Subrecipient inclusion in Proposal Submission
It is common practice to have collaborators with a specific expertise at another university or organization perform part of a sponsored research project. When this is the case, four documents are required at the time of submission:
- Scope of Work – A one-two page description of what specific tasks the collaborating organization will be responsible for, and the period of time during which they will perform these tasks;
- Budget – The specific direct and indirect costs related to the performance of the tasks outlined incurred by the collaborating organization;
- Budget Justification – A narrative description of each budget item requested in the budget calculations; and
- Letter of Intent to Establish a Consortium Agreement – This document is signed by the collaborating institution’s Authorized Organizational Representative, evidencing official permission for the investigator and institution to participate in the research project if funded
These four documents constitute the proposal that the collaborating investigator will prepare and circulate through his/her institution. It is recommended that you request these of your collaborator at least a month in advance of your agency deadline, to ensure that there is sufficient time for institutional review and approval by the collaborating institution.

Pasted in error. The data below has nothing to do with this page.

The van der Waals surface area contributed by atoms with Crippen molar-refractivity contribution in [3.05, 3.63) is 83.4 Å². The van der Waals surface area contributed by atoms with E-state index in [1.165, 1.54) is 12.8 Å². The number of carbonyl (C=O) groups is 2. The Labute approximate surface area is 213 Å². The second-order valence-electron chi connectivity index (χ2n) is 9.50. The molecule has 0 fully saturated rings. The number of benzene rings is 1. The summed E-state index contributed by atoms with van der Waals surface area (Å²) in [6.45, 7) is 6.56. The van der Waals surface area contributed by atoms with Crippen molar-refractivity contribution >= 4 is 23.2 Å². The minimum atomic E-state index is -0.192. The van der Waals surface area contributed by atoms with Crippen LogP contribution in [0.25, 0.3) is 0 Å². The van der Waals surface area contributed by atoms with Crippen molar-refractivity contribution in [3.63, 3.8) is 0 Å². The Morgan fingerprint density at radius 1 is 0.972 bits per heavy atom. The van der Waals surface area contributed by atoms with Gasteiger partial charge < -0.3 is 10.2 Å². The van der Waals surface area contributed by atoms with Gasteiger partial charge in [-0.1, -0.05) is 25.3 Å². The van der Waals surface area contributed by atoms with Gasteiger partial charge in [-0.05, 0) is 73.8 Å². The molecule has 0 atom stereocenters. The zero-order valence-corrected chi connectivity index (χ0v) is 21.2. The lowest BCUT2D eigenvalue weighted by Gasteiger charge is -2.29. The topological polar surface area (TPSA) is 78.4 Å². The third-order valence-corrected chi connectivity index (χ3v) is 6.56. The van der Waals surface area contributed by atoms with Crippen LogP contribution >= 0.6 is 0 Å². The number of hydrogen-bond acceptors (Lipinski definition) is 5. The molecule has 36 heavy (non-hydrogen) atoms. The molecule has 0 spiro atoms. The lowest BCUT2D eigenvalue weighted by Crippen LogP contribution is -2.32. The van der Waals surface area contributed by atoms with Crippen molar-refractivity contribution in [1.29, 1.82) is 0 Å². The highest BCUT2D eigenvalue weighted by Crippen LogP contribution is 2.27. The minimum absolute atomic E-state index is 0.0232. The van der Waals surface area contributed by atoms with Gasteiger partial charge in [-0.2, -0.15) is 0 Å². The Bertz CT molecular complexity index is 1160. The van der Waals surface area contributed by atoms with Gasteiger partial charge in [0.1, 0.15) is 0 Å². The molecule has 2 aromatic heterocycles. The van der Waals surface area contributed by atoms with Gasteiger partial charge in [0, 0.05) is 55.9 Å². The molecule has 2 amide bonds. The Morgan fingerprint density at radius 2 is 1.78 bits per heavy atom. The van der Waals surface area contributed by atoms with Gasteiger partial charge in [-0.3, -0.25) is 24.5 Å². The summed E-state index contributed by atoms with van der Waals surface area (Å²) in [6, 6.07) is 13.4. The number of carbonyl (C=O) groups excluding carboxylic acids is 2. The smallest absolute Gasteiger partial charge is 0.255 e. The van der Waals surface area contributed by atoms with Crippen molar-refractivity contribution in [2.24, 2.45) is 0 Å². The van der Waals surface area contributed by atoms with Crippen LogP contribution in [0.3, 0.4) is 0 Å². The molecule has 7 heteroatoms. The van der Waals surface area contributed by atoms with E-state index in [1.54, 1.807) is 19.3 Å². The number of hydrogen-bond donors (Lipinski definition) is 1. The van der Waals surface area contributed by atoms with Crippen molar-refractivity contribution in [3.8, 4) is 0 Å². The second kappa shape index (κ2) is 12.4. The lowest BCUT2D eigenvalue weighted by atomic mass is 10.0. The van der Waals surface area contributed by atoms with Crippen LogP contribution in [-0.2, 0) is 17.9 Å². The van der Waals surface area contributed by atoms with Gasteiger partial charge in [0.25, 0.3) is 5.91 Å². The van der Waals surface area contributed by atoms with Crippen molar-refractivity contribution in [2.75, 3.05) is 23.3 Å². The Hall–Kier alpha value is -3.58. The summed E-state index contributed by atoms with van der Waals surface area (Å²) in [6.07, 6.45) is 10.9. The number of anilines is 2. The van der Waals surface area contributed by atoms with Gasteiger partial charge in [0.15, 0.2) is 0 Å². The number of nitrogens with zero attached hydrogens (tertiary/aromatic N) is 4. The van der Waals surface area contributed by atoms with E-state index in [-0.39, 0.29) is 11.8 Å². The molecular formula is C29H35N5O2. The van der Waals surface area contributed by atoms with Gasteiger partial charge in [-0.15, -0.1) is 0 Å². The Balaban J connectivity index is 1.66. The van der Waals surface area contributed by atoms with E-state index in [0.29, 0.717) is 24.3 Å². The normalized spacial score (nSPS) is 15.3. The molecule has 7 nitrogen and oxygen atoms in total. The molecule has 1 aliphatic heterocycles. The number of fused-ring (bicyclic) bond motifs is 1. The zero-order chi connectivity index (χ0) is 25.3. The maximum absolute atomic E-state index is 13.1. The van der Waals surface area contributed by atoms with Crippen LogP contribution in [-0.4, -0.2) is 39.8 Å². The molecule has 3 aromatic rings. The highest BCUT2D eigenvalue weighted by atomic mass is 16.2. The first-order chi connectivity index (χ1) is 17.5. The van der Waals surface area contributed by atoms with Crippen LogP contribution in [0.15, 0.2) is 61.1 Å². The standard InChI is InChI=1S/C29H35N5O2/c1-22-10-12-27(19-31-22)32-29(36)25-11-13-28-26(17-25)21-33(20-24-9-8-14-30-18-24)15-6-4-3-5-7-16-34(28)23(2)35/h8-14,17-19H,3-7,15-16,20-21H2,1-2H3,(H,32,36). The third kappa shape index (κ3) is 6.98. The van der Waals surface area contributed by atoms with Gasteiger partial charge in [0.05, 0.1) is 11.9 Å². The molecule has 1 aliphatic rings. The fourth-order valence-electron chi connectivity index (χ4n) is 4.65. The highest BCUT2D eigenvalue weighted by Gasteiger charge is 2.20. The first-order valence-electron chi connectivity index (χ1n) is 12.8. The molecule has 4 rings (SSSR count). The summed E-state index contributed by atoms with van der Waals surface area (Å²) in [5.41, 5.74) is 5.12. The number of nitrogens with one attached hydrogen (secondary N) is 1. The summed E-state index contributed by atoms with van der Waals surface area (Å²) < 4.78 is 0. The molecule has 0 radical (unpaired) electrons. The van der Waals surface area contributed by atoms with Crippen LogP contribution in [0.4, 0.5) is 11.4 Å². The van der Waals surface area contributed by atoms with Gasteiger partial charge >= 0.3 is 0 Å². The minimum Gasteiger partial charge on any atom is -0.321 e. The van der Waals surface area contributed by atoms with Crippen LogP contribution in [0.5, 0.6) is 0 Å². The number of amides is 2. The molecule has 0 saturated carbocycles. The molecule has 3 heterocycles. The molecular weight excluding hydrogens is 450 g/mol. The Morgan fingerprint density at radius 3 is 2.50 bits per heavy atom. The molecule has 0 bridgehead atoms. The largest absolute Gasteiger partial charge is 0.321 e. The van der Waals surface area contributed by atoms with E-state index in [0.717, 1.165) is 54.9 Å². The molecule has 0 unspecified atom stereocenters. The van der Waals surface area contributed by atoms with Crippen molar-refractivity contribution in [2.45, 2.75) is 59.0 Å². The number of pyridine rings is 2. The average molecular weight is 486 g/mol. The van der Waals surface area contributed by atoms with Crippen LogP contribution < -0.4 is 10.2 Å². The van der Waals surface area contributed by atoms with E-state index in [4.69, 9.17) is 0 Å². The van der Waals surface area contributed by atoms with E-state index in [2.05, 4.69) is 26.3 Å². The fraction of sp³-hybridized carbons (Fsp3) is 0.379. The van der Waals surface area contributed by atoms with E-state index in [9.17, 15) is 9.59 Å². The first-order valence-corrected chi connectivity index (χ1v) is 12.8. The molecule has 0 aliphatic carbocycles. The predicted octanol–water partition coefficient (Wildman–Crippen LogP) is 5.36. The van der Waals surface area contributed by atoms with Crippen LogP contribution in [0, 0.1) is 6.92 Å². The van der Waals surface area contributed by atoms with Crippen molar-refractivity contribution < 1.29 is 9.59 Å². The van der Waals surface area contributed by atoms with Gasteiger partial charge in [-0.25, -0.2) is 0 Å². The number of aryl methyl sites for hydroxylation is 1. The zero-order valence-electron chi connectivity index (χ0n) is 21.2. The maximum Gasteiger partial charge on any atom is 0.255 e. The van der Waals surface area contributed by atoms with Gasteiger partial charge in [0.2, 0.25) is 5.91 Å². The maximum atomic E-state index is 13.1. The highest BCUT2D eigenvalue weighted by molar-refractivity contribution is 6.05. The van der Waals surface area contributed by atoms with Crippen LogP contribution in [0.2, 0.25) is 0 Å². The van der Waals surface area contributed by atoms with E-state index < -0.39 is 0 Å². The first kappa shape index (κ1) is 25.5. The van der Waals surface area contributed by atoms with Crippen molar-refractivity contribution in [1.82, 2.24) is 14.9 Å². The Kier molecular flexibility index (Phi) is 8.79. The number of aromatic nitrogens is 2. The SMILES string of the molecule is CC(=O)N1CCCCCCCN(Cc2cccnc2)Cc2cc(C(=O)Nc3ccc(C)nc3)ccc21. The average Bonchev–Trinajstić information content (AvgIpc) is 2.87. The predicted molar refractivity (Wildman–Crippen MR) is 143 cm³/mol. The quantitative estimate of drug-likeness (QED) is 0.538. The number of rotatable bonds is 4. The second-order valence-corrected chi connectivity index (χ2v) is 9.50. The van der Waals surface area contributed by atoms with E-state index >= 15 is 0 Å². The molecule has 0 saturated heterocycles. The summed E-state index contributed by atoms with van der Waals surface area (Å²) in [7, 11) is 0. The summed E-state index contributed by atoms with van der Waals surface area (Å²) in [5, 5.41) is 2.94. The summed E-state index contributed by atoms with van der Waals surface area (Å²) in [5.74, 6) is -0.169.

OSP can help you collect this information from your collaborators. It is essential that you alert us to this as soon as possible in the submission process.
Subrecipient Vendor Determintation
GHS is responsible for determining whether a third party should be defined as that of a subrecipient (subaward) or a contracted service (vendor). This identification initially occurs at the proposal development/submission stage. Upon prime award, a subaward agreement would be issued to the subrecipient.
Subrecipient: non-federal entity that expends federal awards received from a pass-through entity to carry out a federal program, but does not include an individual that is a beneficiary of such a program. The associated costs are proposed when another university or organization is completing a substantial amount of the proposed work.